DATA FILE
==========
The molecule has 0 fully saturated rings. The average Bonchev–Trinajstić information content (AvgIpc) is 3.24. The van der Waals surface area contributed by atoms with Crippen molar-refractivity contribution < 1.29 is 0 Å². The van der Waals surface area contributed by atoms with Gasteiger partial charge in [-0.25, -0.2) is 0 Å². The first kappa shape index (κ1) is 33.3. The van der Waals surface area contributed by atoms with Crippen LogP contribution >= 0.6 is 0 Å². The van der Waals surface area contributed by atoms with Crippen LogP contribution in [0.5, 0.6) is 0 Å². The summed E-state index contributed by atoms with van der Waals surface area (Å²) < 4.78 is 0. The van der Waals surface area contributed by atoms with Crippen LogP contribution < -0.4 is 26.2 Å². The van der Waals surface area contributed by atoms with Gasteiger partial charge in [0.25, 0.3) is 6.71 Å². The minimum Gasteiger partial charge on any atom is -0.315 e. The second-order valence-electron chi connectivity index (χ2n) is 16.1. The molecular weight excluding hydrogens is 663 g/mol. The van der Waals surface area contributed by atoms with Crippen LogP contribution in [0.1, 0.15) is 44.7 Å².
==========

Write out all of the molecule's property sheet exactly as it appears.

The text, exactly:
The molecule has 0 fully saturated rings. The average Bonchev–Trinajstić information content (AvgIpc) is 3.24. The van der Waals surface area contributed by atoms with Crippen molar-refractivity contribution < 1.29 is 0 Å². The van der Waals surface area contributed by atoms with Gasteiger partial charge in [-0.25, -0.2) is 0 Å². The first kappa shape index (κ1) is 33.3. The van der Waals surface area contributed by atoms with Crippen LogP contribution >= 0.6 is 0 Å². The van der Waals surface area contributed by atoms with Crippen LogP contribution in [0.5, 0.6) is 0 Å². The summed E-state index contributed by atoms with van der Waals surface area (Å²) < 4.78 is 0. The van der Waals surface area contributed by atoms with Crippen LogP contribution < -0.4 is 26.2 Å². The van der Waals surface area contributed by atoms with Gasteiger partial charge in [0.25, 0.3) is 6.71 Å². The minimum Gasteiger partial charge on any atom is -0.315 e. The second-order valence-electron chi connectivity index (χ2n) is 16.1. The molecular weight excluding hydrogens is 663 g/mol. The van der Waals surface area contributed by atoms with Crippen LogP contribution in [0.1, 0.15) is 44.7 Å².